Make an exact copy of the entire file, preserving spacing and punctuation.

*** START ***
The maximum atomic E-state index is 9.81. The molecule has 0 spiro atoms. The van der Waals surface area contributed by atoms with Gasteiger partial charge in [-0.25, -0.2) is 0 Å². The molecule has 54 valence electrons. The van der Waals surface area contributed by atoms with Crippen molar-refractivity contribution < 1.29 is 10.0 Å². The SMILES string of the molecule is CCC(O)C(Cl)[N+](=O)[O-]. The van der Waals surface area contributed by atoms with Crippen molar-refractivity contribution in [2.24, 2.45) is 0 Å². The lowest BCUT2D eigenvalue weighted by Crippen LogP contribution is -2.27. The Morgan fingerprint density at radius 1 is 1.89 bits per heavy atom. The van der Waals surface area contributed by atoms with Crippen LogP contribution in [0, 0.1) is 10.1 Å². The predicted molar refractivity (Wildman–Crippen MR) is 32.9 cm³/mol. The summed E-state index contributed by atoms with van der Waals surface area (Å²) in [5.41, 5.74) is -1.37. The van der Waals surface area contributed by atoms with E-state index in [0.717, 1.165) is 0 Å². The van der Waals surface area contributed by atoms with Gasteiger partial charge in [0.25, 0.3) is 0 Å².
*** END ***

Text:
The maximum atomic E-state index is 9.81. The molecule has 0 spiro atoms. The van der Waals surface area contributed by atoms with Gasteiger partial charge in [-0.25, -0.2) is 0 Å². The molecule has 54 valence electrons. The van der Waals surface area contributed by atoms with Crippen molar-refractivity contribution < 1.29 is 10.0 Å². The SMILES string of the molecule is CCC(O)C(Cl)[N+](=O)[O-]. The van der Waals surface area contributed by atoms with Crippen molar-refractivity contribution in [2.24, 2.45) is 0 Å². The lowest BCUT2D eigenvalue weighted by Crippen LogP contribution is -2.27. The Morgan fingerprint density at radius 1 is 1.89 bits per heavy atom. The van der Waals surface area contributed by atoms with Crippen LogP contribution in [0, 0.1) is 10.1 Å². The predicted molar refractivity (Wildman–Crippen MR) is 32.9 cm³/mol. The summed E-state index contributed by atoms with van der Waals surface area (Å²) in [5.41, 5.74) is -1.37. The van der Waals surface area contributed by atoms with E-state index in [0.717, 1.165) is 0 Å². The van der Waals surface area contributed by atoms with Gasteiger partial charge in [0.25, 0.3) is 0 Å².